MARKET STRUCTURES IN AN ECONOMY
Market structure, in economics, refers to how different industries are classified and differentiated based on their degree and nature of competition for goods and services. It is based on the characteristics that influence the behavior and outcomes of companies working in a specific market.
Some of the factors that determine a market structure include the number of buyers and sellers, ability to negotiate, degree of concentration, degree of differentiation of products, and the ease or difficulty of entering and exiting the market.
Perfect competition is a market structure where many firms offer a homogeneous product. Because there is freedom of entry and exit and perfect information, firms will make normal profits and prices will be kept low by competitive pressures.
Features of perfect competition
- Many firms.
- Freedom of entry and exit; this will require low sunk costs.
- All firms produce an identical or homogeneous product.
- All firms are price takers, therefore the firm’s demand curve is perfectly elastic.
- There is perfect information and knowledge.
A pure monopoly is defined as a single seller of a product, i.e. 100% of market share.
When we speak of monopolies, the following conclusions are made:
- The monopolist maximizes benefit,
- The price may be fixed,
- Strong hurdles to entry and exit,
- Only one business controls the whole industry.
An oligopoly is an industry dominated by a few large firms. For example, an industry with a five-firm concentration ratio of greater than 50% is considered an oligopoly.
The market framework of the oligopoly is based on the following assumptions:
- All companies optimize profit;
- Pricing of oligopolies;
- Entrance and exit obstacles exist in the industry;
- Homogeneous or distinct goods
- The sector is regulated only by few firms. Sadly, what a "few corporations" specifically entails is not well described.
- Collusion occurs when rival firms agree to work together – e.g. setting higher prices in order to make greater profits.
- Collusion is a way for firms to make higher profits at the expense of consumers and reduces the competitiveness of the market.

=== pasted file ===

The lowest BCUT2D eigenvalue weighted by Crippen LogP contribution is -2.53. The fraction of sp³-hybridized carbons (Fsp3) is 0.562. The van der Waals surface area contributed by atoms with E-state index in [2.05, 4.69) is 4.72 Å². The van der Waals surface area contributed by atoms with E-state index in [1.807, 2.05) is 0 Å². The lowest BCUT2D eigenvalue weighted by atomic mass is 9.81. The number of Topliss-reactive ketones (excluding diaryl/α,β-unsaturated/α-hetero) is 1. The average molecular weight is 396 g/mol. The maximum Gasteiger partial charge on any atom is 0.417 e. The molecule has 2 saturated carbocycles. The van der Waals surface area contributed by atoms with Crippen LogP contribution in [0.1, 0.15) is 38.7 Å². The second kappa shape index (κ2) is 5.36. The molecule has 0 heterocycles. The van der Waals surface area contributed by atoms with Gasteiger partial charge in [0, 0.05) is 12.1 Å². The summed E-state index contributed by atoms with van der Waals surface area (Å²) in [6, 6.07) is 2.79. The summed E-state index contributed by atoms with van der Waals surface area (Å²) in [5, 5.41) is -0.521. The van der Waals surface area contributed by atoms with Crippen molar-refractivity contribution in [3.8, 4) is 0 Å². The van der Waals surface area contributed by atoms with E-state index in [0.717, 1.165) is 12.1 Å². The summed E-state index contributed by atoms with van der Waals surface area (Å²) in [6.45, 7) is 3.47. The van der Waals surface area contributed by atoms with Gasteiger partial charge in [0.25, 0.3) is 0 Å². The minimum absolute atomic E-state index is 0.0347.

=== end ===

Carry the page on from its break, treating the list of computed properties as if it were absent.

Monopolistic competition is a market structure which combines elements of monopoly and competitive markets. Essentially a monopolistic competitive market is one with freedom of entry and exit, but firms can differentiate their products. Therefore, they have an inelastic demand curve and so they can set prices. However, because there is freedom of entry, supernormal profits will encourage more firms to enter the market leading to normal profits in the long term.
A monopolistic competitive industry has the following features:
- Many firms.
- Freedom of entry and exit.
- Firms produce differentiated products.
- Firms have price inelastic demand; they are price makers because the good is highly differentiated
- Firms make normal profits in the long run but could make supernormal profits in the short term
- Firms are productively inefficient.
An industry with freedom of entry and exit, low sunk costs. The theory of contestability suggests the number of firms is not so important, but the threat of competition.
In a nutshell,
- A contestable market occurs when there is freedom of entry and exit into the market.
- In a contestable market, there will be low sunk costs. (Costs which can’t be recovered when leaving the market)
- Due to freedom of entry and exit – existing firms always face the threat of new firms entering the market.
- This threat of entry is sufficient to keep prices close to a competitive equilibrium and profits low – otherwise, new firms enter.
- In a contestable market, it is not the number of firms that is important, but the ease by which new firms can enter the market.
A duopoly falls between a monopoly and oligopoly. A duopoly is a market structure dominated by two firms. For example, Android vs Apple.
A pure duopoly is a market where there are just two firms. But, in reality, most duopolies are markets where the two biggest firms control over 70% of the market share.
Characteristics of duopoly
- Strong barriers to entry in the market, e.g. brand loyalty (Coca-cola and Pepsi).
- Significant economies of scale which suit a small number of firms (e.g. Airbus and Boeing – airline manufacture)